Harvey Cheyne is a spoiled brat used to having his own way. When a prank goes wrong onboard an ocean liner Harvey ends up overboard and nearly drowns. Fortunately he's picked up by a ... See full summary »
Louisa May Alcott's autobiographical account of her life with her three sisters in Concord Mass in the 1860s. With their father fighting in the civil war, the sisters: Jo, Meg, Amy and Beth... See full summary »
Priscilla Williams is a young girl traveling with her mother, Joyce, to join her paternal grandfather, a British army colonel, at the post he commands in northern India. Upon arrival, they ... See full summary »
C. Aubrey Smith
When cholera takes the parents of Mary Lennox, she is shipped from India to England to live with her Uncle Craven. Archibald Craven's house is dark and drafty, with over 100 rooms built on ... See full summary »
Fred M. Wilcox
Ching-Ching gets lost in Shanghai and is befriended by American playboy Tommy Randall. She falls asleep in his car which winds up on a ship headed for America. Susan Parker, also on the ... See full summary »
"Cheaper By the Dozen", based on the real-life story of the Gilbreth family, follows them from Providence, Rhode Island to Montclair, New Jersey, and details the amusing anecdotes found in ... See full summary »
The life of a Norwegian immigrant family in 1910 San Francisco centers around Mama and her detailed, pennywise household budget. We follow the Hansens' small joys, sorrows, and aspirations, with the boisterous antics of Uncle Chris as counterpoint. Written by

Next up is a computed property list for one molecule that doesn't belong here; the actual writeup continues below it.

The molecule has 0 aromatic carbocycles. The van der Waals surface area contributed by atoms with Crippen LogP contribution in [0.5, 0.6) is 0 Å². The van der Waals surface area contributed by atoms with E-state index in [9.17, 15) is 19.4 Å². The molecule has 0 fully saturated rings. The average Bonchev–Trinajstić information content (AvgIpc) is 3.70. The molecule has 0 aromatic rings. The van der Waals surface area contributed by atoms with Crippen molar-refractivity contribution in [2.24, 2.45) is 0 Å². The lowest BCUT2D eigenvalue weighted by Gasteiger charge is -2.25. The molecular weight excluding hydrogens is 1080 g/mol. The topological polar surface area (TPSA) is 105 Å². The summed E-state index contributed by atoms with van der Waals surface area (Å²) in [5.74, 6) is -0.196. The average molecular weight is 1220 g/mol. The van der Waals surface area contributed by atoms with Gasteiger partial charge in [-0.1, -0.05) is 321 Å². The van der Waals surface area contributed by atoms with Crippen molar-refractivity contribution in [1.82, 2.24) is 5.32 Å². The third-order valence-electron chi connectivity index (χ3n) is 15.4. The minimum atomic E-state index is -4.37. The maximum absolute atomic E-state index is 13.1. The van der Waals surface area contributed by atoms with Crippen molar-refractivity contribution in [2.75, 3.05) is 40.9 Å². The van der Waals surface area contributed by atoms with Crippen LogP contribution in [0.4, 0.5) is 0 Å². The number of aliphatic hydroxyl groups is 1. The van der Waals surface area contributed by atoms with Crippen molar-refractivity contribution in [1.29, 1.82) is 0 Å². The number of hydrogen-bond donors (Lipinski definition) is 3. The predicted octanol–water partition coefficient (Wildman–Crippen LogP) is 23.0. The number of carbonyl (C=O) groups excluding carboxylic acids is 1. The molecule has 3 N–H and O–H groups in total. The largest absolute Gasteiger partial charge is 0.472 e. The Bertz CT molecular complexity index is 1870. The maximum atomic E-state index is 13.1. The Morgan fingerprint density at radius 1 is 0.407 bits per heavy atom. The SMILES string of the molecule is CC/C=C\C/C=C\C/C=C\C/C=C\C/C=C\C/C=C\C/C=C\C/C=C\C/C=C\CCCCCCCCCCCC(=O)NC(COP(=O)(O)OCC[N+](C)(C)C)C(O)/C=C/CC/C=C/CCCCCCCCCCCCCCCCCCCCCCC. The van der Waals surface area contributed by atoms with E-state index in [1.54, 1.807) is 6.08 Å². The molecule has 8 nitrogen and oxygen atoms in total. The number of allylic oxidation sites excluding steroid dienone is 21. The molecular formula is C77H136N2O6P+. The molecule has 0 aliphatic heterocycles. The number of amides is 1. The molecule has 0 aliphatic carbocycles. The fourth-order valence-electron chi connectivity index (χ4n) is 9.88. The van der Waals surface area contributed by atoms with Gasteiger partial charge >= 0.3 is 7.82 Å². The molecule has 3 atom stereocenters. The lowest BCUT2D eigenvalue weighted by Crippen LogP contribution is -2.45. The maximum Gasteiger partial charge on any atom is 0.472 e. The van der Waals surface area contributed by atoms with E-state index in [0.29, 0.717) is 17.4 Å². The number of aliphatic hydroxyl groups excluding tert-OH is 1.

Rod Crawford <email@example.com>
Was the basis for the last musical ("I Remember Mama"- 1979) that Richard Rodgers wrote, starring Liv Ullmann and George Hearn. The original Broadway production opened on May 31, 1979 at the Majestic Theater and ran for 108 performances. See more »
When the aunts are sitting at the table drinking coffee, Jenny is on the right and Sigrid are on the left. After Jenny asks, "Where are the children?" and gets up, she and Sigrid have switched places. See more »
This film beautifully--and honestly--captures the importance and dignity of family without ever resorting to platitudes or mawkish sentimentality (though there is quite a bit of very truthful and touching sentiment throughout). I am always particularly struck by the sensitive treatment of the climactic episode about the death of Uncle Chris: this truly is one of the best depictions of death in cinema, touching on all the anger, disappointment, humor, regret, etc., that are attendant on the experience of a family member's passing. The cinematography and lighting in this segment of the film are particularly striking, and the sequence is genuinely moving. "I Remember Mama" would be worth watching for this episode alone, but virtually every other element in the film is of the same high caliber.
17 of 18 people found this review helpful.
Was this review helpful to you?